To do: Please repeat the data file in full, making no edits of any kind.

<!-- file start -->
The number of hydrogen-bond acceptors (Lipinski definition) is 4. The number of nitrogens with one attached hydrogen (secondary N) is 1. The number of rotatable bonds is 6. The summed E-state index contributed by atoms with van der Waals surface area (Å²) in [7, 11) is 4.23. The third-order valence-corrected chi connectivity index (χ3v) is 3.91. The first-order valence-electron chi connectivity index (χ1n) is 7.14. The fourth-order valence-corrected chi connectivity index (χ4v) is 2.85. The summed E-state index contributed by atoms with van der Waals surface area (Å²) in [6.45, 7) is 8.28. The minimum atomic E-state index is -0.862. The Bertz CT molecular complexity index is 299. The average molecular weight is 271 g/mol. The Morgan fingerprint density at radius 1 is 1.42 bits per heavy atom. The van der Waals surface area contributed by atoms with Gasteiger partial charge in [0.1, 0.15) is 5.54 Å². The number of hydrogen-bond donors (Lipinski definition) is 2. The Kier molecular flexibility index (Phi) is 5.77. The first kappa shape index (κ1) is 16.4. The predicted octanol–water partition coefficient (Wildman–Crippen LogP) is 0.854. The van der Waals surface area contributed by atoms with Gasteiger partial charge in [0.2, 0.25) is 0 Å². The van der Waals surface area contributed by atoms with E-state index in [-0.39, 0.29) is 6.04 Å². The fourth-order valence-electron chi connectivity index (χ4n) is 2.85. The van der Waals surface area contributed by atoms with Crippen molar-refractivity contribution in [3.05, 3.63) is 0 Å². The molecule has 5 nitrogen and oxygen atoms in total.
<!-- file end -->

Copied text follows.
The number of hydrogen-bond acceptors (Lipinski definition) is 4. The number of nitrogens with one attached hydrogen (secondary N) is 1. The number of rotatable bonds is 6. The summed E-state index contributed by atoms with van der Waals surface area (Å²) in [7, 11) is 4.23. The third-order valence-corrected chi connectivity index (χ3v) is 3.91. The first-order valence-electron chi connectivity index (χ1n) is 7.14. The fourth-order valence-corrected chi connectivity index (χ4v) is 2.85. The summed E-state index contributed by atoms with van der Waals surface area (Å²) in [6.45, 7) is 8.28. The minimum atomic E-state index is -0.862. The Bertz CT molecular complexity index is 299. The average molecular weight is 271 g/mol. The Morgan fingerprint density at radius 1 is 1.42 bits per heavy atom. The van der Waals surface area contributed by atoms with Gasteiger partial charge in [0.1, 0.15) is 5.54 Å². The number of hydrogen-bond donors (Lipinski definition) is 2. The Kier molecular flexibility index (Phi) is 5.77. The first kappa shape index (κ1) is 16.4. The predicted octanol–water partition coefficient (Wildman–Crippen LogP) is 0.854. The van der Waals surface area contributed by atoms with Gasteiger partial charge in [0.2, 0.25) is 0 Å². The van der Waals surface area contributed by atoms with E-state index in [-0.39, 0.29) is 6.04 Å². The fourth-order valence-electron chi connectivity index (χ4n) is 2.85. The van der Waals surface area contributed by atoms with Crippen molar-refractivity contribution in [3.05, 3.63) is 0 Å². The molecule has 5 nitrogen and oxygen atoms in total.